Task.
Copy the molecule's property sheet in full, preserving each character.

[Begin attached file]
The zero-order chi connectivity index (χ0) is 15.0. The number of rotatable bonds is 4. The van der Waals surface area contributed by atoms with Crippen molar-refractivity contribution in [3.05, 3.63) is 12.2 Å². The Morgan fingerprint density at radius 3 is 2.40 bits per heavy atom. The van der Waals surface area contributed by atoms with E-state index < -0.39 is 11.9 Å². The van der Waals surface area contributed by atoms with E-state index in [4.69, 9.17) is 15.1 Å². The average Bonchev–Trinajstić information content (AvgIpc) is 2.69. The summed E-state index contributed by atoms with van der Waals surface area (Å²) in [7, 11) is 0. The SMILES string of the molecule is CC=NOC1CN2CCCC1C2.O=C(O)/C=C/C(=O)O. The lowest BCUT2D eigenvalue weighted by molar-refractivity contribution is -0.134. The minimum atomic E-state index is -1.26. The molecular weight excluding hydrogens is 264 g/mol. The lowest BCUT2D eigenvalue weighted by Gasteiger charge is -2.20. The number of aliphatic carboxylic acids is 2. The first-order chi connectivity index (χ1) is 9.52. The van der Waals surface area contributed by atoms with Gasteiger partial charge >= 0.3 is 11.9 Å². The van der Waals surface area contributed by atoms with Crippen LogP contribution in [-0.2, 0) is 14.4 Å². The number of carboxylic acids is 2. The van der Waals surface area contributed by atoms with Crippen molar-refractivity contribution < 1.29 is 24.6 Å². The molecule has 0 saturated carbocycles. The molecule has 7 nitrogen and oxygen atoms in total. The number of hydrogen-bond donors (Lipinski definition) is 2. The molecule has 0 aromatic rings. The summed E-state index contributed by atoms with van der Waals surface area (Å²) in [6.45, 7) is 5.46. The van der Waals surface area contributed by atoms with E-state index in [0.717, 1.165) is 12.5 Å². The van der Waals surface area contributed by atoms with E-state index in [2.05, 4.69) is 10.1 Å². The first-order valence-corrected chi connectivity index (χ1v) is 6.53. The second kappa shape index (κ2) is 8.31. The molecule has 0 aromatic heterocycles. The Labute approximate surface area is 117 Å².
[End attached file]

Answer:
The zero-order chi connectivity index (χ0) is 15.0. The number of rotatable bonds is 4. The van der Waals surface area contributed by atoms with Crippen molar-refractivity contribution in [3.05, 3.63) is 12.2 Å². The Morgan fingerprint density at radius 3 is 2.40 bits per heavy atom. The van der Waals surface area contributed by atoms with E-state index < -0.39 is 11.9 Å². The van der Waals surface area contributed by atoms with E-state index in [4.69, 9.17) is 15.1 Å². The average Bonchev–Trinajstić information content (AvgIpc) is 2.69. The summed E-state index contributed by atoms with van der Waals surface area (Å²) in [7, 11) is 0. The SMILES string of the molecule is CC=NOC1CN2CCCC1C2.O=C(O)/C=C/C(=O)O. The lowest BCUT2D eigenvalue weighted by molar-refractivity contribution is -0.134. The minimum atomic E-state index is -1.26. The molecular weight excluding hydrogens is 264 g/mol. The lowest BCUT2D eigenvalue weighted by Gasteiger charge is -2.20. The number of aliphatic carboxylic acids is 2. The first-order chi connectivity index (χ1) is 9.52. The van der Waals surface area contributed by atoms with Gasteiger partial charge >= 0.3 is 11.9 Å². The van der Waals surface area contributed by atoms with Crippen LogP contribution in [-0.2, 0) is 14.4 Å². The number of carboxylic acids is 2. The van der Waals surface area contributed by atoms with Crippen molar-refractivity contribution < 1.29 is 24.6 Å². The molecule has 0 saturated carbocycles. The molecule has 7 nitrogen and oxygen atoms in total. The number of hydrogen-bond donors (Lipinski definition) is 2. The molecule has 0 aromatic rings. The summed E-state index contributed by atoms with van der Waals surface area (Å²) in [6.45, 7) is 5.46. The van der Waals surface area contributed by atoms with E-state index in [0.717, 1.165) is 12.5 Å². The van der Waals surface area contributed by atoms with E-state index in [2.05, 4.69) is 10.1 Å². The first-order valence-corrected chi connectivity index (χ1v) is 6.53. The second kappa shape index (κ2) is 8.31. The molecule has 0 aromatic heterocycles. The Labute approximate surface area is 117 Å².